A sharp drop in distressed sales is one of the main drivers behind the steady rise in home prices seen in certain areas throughout the country, according to the monthlyCampbell/Inside Mortgage Finance HousingPulse survey.
The survey includes responses from about 2,500 real estate agents through the United States.
In September, the HousingPulse Distressed Property Index (DPI), which measures the proportion of purchase transactions involving distressed properties, hit a record low of 38.6 percent based on a three-month moving average.
The drop marks the fifth consecutive monthly decline and is more than 10 percentage points lower than the February’s near-record-high of 48.7 percent.
According to HousingPulse, the lack of foreclosures and REOs available for sale is the reason for the steep decline in distressed sales.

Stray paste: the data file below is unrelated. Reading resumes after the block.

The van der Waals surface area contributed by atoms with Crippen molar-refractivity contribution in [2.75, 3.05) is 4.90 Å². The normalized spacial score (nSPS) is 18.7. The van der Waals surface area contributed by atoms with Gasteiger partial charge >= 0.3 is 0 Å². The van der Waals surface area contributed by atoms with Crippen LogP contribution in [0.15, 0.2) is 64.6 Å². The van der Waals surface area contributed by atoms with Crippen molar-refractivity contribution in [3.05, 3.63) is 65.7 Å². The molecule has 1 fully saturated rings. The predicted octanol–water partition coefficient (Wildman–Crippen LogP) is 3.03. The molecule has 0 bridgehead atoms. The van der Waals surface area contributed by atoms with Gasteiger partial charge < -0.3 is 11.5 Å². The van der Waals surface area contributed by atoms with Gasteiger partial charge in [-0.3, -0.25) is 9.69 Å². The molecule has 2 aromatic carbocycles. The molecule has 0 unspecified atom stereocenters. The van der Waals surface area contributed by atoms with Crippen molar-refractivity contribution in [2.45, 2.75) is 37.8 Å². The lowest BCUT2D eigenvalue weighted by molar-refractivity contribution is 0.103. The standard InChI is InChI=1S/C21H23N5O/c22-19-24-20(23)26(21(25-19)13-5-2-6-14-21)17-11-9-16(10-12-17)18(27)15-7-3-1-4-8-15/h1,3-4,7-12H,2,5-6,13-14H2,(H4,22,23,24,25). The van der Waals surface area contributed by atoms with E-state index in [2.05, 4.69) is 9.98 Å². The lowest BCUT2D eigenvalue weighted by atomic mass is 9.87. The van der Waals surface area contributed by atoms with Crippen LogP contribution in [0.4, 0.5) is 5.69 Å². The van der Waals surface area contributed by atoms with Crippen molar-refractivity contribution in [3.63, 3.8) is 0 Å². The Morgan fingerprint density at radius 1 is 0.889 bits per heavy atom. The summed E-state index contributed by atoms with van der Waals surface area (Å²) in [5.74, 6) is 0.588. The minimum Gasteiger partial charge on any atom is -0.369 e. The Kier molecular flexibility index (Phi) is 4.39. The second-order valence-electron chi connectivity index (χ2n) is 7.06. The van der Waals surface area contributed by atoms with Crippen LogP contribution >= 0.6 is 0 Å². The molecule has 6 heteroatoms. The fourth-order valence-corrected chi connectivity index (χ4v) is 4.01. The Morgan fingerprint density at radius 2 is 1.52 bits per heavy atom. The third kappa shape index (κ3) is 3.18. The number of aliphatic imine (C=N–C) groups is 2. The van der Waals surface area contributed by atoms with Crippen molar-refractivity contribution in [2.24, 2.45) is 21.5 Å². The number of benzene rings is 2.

HousingPulse respondents reported major banks seem to be keeping many REO properties off the market this year, but suggested banks may look to release “significant amounts” of bank-owned properties next year, which could lead to lower home prices.
When real estate agents were asked about the impact of the upcoming national elections, responses were mixed, with some agents reporting would-be homebuyers are holding off until after November.
One Georgia-based agent said, “We are seeing middle-to-high-income buyers pausing due to the upcoming elections. We hear it daily.”
An agent in Pennsylvania said, “It [the election] is having a negative effect on home sales in our market. Everyone is waiting to see who gets elected in November.”
Other agents found the opposite was occurring.
“Many of my clients are worried about interest rates rising after the election and feel they may be artificially held down by the current administration,” said one agent in Virginia.
A New York agent said, “I think now people are in a hurry before the election and not knowing what the future will hold after the elections.”